Why Facebook’s Libra Has Potential despite User Trust Issues

Facebook just unveiled its own cryptocurrency

Facebook (FB) announced its cryptocurrency, Libra, on June 18. Unlike Bitcoin, Facebook’s Libra is a “stablecoin,” which means that it’s pegged to a basket of fiat currencies and securities. The social media giant is likely to launch Libra in the first half of 2020.

Facebook announced that the Libra Foundation, which is based in Geneva, will oversee the cryptocurrency. The Libra Foundation currently has 28 partners, which will be “nodes” on the blockchain. These partners include merchants who will accept Libra as a currency to buy their products. The merchants include Mastercard, Visa, PayPal, Uber, Lyft, eBay, and Spotify. Facebook and these partners will build apps for users to use the cryptocurrency. Users will also be able to use Facebook’s platform to send the digital currency through message threads.

Facebook’s massive user base could help Libra take off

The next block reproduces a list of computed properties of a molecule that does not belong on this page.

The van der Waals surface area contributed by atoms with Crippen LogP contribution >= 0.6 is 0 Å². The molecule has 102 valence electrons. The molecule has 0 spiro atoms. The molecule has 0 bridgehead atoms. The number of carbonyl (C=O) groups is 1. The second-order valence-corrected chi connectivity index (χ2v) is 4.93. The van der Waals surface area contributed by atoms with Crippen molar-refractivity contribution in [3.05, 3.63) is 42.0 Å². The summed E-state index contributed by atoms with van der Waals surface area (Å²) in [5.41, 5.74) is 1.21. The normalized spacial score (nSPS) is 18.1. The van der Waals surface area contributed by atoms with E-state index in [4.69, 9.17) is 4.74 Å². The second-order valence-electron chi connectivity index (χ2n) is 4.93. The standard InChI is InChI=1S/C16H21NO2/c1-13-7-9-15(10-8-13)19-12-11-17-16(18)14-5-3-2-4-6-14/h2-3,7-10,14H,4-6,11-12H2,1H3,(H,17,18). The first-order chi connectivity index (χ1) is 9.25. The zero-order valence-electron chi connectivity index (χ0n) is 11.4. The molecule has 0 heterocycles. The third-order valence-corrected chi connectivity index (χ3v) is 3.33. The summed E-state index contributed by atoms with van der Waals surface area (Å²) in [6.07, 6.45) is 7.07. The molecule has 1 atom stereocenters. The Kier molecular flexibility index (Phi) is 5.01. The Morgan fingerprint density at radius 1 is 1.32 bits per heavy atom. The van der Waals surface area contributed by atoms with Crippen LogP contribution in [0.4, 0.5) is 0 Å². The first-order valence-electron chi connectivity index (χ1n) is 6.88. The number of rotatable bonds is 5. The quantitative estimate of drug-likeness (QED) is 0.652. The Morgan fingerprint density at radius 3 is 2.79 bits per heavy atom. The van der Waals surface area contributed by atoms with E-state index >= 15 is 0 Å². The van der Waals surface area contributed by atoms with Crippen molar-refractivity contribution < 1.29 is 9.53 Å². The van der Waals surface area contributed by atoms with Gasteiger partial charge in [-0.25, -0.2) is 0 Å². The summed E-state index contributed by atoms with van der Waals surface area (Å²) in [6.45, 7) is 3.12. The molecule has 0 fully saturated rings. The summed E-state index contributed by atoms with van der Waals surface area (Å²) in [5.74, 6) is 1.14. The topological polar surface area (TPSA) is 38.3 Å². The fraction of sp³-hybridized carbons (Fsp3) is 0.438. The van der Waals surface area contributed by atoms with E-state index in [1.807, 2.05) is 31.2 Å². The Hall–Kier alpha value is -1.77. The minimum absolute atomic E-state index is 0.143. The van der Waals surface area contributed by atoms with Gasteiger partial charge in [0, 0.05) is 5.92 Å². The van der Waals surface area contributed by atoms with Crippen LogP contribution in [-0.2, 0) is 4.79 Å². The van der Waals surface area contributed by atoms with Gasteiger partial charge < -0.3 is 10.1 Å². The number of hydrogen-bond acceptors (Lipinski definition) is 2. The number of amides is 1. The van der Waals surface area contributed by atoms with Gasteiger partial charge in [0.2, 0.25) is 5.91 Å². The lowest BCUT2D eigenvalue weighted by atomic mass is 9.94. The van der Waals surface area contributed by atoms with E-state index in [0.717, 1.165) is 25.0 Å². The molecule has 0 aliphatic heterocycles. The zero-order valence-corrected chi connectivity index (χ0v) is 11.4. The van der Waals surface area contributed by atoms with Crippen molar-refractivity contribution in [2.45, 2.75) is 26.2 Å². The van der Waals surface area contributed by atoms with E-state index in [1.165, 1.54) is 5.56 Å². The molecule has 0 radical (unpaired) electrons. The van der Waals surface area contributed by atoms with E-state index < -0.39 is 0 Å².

Given the mammoth 2.38 billion monthly active users Facebook has, Libra has the potential to become a very popular method of making online payments. However, the biggest hurdle Facebook faces is that it has lost consumer trust due to a series of missteps that have breached user privacy over the last few years.

The company didn’t say when it would start charging for transfers, but the charge will likely be much lower than a fee for wiring money, and the transfers will be prompt.

Just as Facebook’s user base has continued to grow despite trust issues, its cryptocurrency could see high popularity. Libra could be particularly popular in developing countries, where many people don’t have bank accounts. Most of Facebook’s user growth currently comes from developing markets.